Under the Double Eagle


from http://hillbillycountry.blogspot.com and http://unusualkentucky.blogspot.com

“Under The Double Eagle” was composed as a march by Josef Franz Wagner in the late 19th Century as “Unter dem Doppeladler”. Wagner was an Austrian composer and bandmaster and the title of his composition refers to the “double eagle” on the coat of arms of Austria-Hungary under Emperor Franz Josef. Americans on the other hand, took “double eagle” to mean a slang term for the American $20.00 gold coin in common use at the time, which made it a more acceptable premise.

John Philip Sousa, American bandmaster and noted march composer considered this tune to be one of his favorites and his various recordings as well as public performances spread the song far and wide. It was easily adaptable to the rural groups and instruments of the day, especially the fiddle (violin), piano and many other instruments as well. The song is now considered a country music classic and has evolved into Bluegrass, Western Swing, and other Country music styles over the years. Where Herr Wagner got his original inspiration for the song is anybody’s guess.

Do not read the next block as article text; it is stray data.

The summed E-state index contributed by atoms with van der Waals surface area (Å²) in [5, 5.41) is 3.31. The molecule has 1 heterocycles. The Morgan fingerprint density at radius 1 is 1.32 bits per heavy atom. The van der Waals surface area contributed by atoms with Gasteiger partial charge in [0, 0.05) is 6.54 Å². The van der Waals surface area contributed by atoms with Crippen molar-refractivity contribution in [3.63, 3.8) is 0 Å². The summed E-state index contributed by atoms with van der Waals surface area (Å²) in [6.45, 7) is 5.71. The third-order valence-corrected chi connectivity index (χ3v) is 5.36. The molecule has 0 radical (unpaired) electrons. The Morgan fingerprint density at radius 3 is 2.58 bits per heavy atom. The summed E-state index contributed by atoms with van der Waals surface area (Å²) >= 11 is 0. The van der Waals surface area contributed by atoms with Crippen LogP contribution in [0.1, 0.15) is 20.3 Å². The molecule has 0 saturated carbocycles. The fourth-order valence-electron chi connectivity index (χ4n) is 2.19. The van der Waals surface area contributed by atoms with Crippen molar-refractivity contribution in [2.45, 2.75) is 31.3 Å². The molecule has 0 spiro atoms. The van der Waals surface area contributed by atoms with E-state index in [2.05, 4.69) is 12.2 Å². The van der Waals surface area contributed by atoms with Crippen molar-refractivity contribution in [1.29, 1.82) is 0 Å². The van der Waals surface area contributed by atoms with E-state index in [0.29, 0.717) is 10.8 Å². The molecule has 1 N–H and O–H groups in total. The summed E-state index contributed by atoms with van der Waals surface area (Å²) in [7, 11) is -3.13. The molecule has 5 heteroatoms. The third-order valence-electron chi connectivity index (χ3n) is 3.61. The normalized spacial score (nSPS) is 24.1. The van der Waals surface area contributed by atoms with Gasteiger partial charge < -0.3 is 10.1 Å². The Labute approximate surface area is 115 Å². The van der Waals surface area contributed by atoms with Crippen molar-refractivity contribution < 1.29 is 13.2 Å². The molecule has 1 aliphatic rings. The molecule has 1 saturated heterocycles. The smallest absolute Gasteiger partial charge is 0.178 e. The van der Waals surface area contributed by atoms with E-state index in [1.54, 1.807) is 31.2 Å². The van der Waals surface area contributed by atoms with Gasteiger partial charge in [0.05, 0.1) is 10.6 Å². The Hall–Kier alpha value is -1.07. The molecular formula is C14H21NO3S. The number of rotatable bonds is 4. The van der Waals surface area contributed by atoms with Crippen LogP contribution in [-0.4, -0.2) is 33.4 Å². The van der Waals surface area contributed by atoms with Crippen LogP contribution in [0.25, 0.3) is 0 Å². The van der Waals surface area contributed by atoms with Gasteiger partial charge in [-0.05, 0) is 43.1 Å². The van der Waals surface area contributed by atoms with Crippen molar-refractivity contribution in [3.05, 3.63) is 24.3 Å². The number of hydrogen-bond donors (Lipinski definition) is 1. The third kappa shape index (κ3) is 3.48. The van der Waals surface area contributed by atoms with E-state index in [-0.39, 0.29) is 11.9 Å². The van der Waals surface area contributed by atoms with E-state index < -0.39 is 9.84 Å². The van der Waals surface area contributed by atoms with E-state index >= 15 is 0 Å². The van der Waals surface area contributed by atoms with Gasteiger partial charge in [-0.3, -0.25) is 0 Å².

The Double-headed Eagle is  associated with the Scottish Rite of Freemasonry, which is why you find it so often on gravestones. Manly P. Hall says it’s an alchemical symbol of the union between the masculine and feminine principles in the individual, but as with most of his explanations to the public, there’s probably much more than meets the eye.

The symbol itself predates the Scotch-Rite Masons, the earliest written reference to which is 1733. The Hittites held the symbol in great esteem, and were carving representations of it as early as two thousand years before the birth of Christ (see photo above). Now that’s old time.

Tony Russell’s “Country Music Records”  lists 12 versions of “Under the Double Eagle” on 78 rpm. Here is a version from the 70’s by Fred Cockerham.

Fred Cockerham fiddles “Under the Double Eagle”:


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